FG halts borrowing over rising debts

By Abdullahi M. Gulloma Abuja

Th e federal government yesterday declared that continuous borrowing was not in the best interest of the country; hence the need to reduce the trend as the debt profi le rises. Th e nation’s total debt profi le stands at N5.4 trillion, while government plans to borrow to fund the defi cit of N2.36 trillion in the 2017 budget. Minister of Finance, Mrs. Kemi Adeosun, disclosed this at the Quarterly Presidential Business Forum held at the State House in Abuja. Th e quarterly meeting, which is the fourth in the series, focused on tax policy and power, and was attended by the Organised Private Sector stakeholders.

Th e minister said, government needed to improve on its revenue generation as it could no longer depend on borrowing to fund its annual spending, which was not even big enough. “We cannot borrow anymore, we just have to generate enough to fund our budget,” Adeosun said, adding that the government needs to “mobilise revenue to fund the necessary budget increase” and that this would be mostly drawn from tax. “We need to mobilise additional revenue to fund our budget. We have got to get our budget bigger, and to do that, we cannot borrow anymore. We simply have to generate more revenue, we have to plug the leakages, we have to improve tax collection so that we can manage our borrowing,” she said. Adeosun expressed concerns that the country’s budget is one of the lowest amongst its peers in the world, stressing that in order to join the league of global big players; Nigeria has to do what they do.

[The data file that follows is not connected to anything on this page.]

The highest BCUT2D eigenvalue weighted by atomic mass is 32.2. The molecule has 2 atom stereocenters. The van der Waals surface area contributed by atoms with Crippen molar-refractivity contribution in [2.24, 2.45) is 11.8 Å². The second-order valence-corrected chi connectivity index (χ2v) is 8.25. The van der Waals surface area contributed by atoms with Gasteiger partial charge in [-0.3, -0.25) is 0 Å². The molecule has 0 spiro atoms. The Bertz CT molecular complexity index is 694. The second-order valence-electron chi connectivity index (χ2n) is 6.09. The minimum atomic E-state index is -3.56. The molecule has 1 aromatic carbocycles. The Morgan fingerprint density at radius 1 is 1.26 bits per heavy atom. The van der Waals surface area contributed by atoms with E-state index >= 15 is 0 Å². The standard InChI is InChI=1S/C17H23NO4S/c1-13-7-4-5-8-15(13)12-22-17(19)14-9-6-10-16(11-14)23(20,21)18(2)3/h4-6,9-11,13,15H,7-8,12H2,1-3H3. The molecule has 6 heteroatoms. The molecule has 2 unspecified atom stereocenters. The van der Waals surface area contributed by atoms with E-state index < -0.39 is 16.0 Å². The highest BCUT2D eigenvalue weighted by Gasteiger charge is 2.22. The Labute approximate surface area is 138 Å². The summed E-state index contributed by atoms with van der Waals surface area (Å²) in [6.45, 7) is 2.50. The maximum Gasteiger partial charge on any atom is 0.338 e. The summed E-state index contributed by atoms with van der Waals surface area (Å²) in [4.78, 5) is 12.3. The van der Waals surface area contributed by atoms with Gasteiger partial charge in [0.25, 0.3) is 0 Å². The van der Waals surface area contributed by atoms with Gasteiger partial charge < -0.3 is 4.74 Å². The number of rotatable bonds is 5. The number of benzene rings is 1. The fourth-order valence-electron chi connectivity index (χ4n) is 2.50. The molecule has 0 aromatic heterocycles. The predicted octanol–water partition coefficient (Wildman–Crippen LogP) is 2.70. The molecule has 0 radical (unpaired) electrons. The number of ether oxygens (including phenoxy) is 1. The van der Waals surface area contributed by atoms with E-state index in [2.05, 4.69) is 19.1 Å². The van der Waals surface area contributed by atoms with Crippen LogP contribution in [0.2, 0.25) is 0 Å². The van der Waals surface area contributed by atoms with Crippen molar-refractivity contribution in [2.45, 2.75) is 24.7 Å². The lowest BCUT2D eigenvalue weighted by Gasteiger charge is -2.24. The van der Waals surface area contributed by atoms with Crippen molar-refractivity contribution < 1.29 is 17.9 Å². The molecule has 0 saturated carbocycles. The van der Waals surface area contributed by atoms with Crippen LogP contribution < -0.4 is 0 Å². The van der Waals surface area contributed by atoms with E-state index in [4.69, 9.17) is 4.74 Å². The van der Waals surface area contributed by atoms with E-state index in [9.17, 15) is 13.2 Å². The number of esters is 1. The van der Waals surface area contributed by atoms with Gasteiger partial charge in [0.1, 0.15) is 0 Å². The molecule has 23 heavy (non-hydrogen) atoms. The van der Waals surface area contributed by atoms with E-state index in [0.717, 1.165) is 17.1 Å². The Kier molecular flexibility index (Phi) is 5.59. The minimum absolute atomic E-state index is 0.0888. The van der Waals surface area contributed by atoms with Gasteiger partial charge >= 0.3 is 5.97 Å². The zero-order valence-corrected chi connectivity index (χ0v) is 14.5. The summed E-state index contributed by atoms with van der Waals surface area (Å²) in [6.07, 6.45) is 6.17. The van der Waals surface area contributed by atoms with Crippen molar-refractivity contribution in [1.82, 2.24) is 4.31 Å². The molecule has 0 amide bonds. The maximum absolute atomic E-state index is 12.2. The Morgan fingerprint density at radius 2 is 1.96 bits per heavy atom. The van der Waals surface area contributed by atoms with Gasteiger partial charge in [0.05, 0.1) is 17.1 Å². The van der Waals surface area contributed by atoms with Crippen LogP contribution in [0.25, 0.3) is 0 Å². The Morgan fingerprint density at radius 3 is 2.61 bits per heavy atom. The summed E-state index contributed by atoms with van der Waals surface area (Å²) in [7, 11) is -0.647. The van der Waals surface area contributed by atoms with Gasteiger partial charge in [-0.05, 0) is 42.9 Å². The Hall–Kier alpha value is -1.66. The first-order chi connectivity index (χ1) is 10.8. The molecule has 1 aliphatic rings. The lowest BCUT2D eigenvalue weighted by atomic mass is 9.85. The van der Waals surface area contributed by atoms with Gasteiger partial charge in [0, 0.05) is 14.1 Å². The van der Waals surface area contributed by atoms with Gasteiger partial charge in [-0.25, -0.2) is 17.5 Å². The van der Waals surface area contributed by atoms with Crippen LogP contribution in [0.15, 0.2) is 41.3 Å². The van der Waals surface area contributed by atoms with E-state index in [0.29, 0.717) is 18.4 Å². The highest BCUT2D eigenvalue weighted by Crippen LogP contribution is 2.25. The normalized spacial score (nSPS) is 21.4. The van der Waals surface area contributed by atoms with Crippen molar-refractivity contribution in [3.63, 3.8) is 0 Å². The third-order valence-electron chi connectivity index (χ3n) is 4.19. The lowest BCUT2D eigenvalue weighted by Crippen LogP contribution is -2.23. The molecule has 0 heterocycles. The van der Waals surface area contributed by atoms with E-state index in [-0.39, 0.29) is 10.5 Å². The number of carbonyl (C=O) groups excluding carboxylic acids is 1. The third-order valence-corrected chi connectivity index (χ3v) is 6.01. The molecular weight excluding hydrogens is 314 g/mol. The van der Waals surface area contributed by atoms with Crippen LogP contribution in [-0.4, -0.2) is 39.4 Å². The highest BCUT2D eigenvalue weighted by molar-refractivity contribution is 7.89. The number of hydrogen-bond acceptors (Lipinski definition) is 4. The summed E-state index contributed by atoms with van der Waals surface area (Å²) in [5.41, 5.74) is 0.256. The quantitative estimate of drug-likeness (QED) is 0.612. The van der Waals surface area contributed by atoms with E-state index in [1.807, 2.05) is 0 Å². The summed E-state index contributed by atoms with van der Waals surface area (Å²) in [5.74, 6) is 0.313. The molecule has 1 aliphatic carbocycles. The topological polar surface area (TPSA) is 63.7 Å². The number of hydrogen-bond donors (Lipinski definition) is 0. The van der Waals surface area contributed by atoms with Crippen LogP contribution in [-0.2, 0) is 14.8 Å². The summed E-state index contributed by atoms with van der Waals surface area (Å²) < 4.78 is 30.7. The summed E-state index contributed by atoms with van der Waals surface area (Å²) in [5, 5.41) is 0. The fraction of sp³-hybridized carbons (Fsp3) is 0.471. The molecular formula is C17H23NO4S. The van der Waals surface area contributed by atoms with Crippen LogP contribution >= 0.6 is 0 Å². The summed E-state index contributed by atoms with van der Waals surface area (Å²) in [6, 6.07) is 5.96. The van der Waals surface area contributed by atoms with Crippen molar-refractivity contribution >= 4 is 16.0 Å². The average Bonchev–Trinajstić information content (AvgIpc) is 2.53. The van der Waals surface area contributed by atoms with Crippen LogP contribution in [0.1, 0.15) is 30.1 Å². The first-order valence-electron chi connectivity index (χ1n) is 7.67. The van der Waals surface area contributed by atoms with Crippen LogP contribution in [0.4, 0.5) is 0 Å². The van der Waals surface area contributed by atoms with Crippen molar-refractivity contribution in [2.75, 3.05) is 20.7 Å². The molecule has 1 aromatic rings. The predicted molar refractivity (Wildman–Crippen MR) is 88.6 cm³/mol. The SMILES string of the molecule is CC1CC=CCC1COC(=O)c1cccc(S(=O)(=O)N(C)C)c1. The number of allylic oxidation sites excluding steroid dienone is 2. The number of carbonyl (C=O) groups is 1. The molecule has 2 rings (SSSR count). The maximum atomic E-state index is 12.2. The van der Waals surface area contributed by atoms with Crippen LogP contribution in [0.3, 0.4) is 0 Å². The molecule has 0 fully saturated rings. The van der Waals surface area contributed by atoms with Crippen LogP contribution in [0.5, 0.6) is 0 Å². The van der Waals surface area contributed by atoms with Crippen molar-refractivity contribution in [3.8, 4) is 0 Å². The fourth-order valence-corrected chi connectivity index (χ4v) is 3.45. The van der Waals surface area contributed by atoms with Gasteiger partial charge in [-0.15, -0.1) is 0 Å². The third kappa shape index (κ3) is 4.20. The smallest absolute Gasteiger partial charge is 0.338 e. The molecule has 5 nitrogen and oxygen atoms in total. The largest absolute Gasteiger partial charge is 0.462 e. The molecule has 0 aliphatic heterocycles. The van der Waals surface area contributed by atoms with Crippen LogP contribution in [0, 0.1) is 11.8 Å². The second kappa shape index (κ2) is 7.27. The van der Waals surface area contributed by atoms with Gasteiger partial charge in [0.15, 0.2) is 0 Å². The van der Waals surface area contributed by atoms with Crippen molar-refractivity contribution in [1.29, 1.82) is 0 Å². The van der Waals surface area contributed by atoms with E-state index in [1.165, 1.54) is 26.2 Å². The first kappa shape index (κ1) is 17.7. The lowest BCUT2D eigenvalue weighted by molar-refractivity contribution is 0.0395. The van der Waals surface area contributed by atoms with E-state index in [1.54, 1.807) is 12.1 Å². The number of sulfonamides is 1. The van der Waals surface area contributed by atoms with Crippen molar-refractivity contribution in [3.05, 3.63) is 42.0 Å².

“Our budget is signifi cantly lower when attached to GDP; we are currently at six per cent. It is lower than all our peers. We are currently at six percent and that is the lowest in SubSaharan Africa and one of the lowest in the world. Our budget size is too small and that means we can only pay salaries in some cases and we don’t have money to deliver essential services. “Th ere simply isn’t enough money in government to do what government wants to do. I am sure you will say that is because people are stealing or because you are wasting money. But I am saying even if you plug all the stealing and all the waste, the budget size is not big enough and that is because we are not paying enough in terms of tax or we are not collecting enough in terms of tax.

“Statistics show our tax to GDP at six per cent, subSaharan Africa averages 17 per cent, Asia 26 per cent. Most of the emerging market and the advanced countries are at 30-35 percent. “So, if we want to move with the prosperous countries, we have to do what they do. We will not achieve prosperity for Nigeria if we continue on the tax to GDP ratio that is in the peer group of Afghanistan. “I’m sure none of us aspires for Nigeria to become like Afghanistan, we are trying to benchmark ourselves against more developed countries and we must have to address these problems in a more fundamental sense.




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